Allotments – a la francais

As promised, French allotments! I was lucky enough to meet a group while I was in Castelnaudary who are more or less what you could call an allotment association, although they are nothing like what we call one.

To understand French vegetable growing for the kitchen, you have to understand something about French inheritance laws. It was once the case that any land owned by a father was divided equally between his children. This meant that farms were constantly subdivided, and sold back and forth between siblings if they wanted to keep the land together. In towns, something different happened. Where land surrounded a house (which often also had outbuildings and stables) it also was divided between children. As the land was built on and new houses encroached on the divided garden, many people ended up with a separate garden, sometimes on the other side of the road! These small gardens in isolated areas between houses are often mistaken for allotments by English visitors. The true French allotment or jardin ouvrier (workers garden) dates from 1896 when they were set up to give factory workers ‘a taste of nature’ – isn’t that nice? Anyway, like our own allotments they fell in number. There were around 800,000 at the end of the second world war but by the 1970s only 150,000 were still in existence. Now they are on the rise again.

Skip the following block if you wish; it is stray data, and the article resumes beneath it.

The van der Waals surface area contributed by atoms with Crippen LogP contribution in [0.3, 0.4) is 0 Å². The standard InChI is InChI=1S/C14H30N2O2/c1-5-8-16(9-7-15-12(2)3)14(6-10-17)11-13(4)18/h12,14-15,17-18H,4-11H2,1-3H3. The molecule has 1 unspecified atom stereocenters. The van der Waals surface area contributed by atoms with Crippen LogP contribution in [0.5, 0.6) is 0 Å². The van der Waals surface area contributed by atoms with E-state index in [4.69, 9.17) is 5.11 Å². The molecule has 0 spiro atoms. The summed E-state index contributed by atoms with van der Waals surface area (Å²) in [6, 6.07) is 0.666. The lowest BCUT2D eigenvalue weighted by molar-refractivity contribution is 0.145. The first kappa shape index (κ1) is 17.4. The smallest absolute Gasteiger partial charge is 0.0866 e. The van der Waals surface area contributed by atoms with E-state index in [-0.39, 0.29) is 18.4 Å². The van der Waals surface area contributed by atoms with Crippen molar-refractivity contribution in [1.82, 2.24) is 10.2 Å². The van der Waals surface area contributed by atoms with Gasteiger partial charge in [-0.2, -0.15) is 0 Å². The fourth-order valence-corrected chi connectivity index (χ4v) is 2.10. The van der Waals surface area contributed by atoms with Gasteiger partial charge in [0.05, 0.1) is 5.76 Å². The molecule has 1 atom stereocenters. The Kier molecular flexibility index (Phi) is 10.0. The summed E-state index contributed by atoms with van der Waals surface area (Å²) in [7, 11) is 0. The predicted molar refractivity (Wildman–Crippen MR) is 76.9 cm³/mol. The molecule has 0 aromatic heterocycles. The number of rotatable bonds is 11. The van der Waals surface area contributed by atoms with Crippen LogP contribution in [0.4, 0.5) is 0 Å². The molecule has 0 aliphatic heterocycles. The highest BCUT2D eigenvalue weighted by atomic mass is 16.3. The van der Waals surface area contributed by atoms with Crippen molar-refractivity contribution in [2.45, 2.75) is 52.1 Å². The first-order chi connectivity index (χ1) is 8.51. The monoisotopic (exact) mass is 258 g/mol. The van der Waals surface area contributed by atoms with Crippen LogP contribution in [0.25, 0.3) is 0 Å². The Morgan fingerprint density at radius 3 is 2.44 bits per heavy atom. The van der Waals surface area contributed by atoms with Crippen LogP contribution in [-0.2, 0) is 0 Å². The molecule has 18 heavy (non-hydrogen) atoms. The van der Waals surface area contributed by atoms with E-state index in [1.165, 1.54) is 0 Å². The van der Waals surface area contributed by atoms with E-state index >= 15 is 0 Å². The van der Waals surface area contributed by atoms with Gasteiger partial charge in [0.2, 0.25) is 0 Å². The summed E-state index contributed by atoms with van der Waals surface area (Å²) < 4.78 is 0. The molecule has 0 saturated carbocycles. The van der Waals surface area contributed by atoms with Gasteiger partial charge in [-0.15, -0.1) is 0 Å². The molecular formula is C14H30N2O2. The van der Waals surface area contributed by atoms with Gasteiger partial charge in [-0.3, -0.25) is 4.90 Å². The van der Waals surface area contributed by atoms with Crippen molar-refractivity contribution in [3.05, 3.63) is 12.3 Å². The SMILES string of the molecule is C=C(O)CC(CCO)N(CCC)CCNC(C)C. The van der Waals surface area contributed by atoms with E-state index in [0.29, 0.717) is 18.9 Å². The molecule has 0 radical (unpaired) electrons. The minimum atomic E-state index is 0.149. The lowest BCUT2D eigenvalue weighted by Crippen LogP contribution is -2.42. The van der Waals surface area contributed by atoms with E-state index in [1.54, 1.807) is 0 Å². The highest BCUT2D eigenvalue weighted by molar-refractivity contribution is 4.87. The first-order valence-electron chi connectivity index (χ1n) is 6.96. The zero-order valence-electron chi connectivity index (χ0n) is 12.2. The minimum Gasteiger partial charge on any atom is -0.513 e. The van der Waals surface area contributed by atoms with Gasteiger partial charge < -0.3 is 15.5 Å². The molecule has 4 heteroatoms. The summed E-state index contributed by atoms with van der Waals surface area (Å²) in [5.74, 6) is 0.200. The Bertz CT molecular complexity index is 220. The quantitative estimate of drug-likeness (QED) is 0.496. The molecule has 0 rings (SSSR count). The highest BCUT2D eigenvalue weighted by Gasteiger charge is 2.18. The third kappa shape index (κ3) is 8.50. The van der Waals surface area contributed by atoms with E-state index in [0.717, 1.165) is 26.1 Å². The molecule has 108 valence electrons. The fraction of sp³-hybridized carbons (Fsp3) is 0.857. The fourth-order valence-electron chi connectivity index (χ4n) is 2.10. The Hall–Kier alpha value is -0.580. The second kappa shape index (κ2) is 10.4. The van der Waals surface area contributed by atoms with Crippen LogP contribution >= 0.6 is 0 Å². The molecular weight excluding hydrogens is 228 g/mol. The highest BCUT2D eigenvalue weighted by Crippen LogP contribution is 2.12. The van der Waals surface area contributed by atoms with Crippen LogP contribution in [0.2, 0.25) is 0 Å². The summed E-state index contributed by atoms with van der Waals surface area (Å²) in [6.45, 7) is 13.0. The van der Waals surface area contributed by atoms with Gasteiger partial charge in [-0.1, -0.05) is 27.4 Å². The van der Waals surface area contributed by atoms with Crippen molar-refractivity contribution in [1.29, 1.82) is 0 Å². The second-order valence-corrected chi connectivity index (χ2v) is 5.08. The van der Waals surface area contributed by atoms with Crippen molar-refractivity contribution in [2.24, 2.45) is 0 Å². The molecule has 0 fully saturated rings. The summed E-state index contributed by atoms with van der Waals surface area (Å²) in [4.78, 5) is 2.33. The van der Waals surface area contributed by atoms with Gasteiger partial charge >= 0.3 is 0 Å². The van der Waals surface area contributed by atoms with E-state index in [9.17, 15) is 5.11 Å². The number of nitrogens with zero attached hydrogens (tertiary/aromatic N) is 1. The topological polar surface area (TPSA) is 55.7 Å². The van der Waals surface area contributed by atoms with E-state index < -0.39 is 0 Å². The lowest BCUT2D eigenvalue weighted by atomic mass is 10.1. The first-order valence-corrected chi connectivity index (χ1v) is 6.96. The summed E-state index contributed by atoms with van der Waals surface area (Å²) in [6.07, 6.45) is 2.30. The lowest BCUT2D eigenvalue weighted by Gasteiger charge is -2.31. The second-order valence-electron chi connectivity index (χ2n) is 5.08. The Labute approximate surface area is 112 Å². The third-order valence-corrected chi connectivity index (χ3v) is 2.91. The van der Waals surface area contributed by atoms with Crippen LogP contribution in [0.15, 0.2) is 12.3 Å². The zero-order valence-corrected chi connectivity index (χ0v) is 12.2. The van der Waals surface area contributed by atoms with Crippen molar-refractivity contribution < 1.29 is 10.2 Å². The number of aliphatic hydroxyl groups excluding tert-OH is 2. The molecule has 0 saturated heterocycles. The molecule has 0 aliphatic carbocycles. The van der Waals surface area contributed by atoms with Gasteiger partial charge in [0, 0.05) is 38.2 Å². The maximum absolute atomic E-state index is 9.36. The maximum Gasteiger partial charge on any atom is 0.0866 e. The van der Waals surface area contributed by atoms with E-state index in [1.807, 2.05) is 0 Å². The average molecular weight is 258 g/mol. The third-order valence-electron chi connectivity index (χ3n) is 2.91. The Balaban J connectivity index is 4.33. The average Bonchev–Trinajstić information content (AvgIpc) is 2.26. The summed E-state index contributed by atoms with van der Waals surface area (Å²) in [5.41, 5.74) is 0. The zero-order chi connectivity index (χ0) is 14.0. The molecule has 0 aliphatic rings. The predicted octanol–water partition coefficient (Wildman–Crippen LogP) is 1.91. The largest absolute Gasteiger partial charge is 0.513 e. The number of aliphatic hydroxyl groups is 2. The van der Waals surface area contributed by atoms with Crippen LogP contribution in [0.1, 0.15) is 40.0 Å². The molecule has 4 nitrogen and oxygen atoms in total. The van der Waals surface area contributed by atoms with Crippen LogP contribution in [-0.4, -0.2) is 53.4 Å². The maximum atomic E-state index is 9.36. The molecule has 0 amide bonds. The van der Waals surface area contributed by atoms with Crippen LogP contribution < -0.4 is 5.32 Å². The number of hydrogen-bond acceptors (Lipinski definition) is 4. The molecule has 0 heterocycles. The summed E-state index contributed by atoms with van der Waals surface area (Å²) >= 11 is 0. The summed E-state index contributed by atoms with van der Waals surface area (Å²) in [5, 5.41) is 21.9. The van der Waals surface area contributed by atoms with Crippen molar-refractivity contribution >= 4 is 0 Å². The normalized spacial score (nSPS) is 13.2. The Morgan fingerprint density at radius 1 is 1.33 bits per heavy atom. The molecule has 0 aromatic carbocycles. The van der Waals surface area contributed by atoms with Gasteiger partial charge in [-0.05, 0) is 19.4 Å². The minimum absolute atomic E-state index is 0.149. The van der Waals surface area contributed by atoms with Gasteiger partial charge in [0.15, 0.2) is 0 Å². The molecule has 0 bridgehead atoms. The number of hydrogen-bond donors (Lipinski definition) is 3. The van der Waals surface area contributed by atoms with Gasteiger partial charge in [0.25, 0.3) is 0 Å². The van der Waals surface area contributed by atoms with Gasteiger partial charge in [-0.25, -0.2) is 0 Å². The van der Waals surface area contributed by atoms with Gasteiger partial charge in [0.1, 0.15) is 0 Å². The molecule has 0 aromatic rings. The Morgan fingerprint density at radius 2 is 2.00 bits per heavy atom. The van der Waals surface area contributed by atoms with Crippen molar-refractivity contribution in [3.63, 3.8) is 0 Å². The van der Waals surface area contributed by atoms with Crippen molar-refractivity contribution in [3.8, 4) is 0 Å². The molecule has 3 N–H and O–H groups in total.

This photo is of a jardin non-attenant – or detached garden, of the first kind, which is owned partly by the houses that back onto it, and partly by the houses on the other side of the road. As you can see, it fronts a river, and there are some ingenious systems in use to raise river water by pump siphons to irrigate the land. Other than that, it looks just like an allotment to me!

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Posted by The Allotment Blogger on Friday, August 15, 2008


Anonymous Linda said...

I didn't know that about French allotmenting - interesting! Another example of how French literature degrees fail to teach you about the real world! My memories of French gardening are of teacher friends endlessly watering their vegetable plot in the hot June evenings.

August 20, 2008 at 2:44 AM  
Blogger The Allotment Blogger said...

Hee, hee, I'm amazed to actually get one over on a French literature graduate! But I'm just a nosy parker, you see - I went armed with photos of my plot as an introduction and grabbed gnarly old Frenchmen as they watered their plots and made them tell me their secrets! More on Frenchmen and their vegetable gardens next week ...

August 20, 2008 at 9:08 AM  

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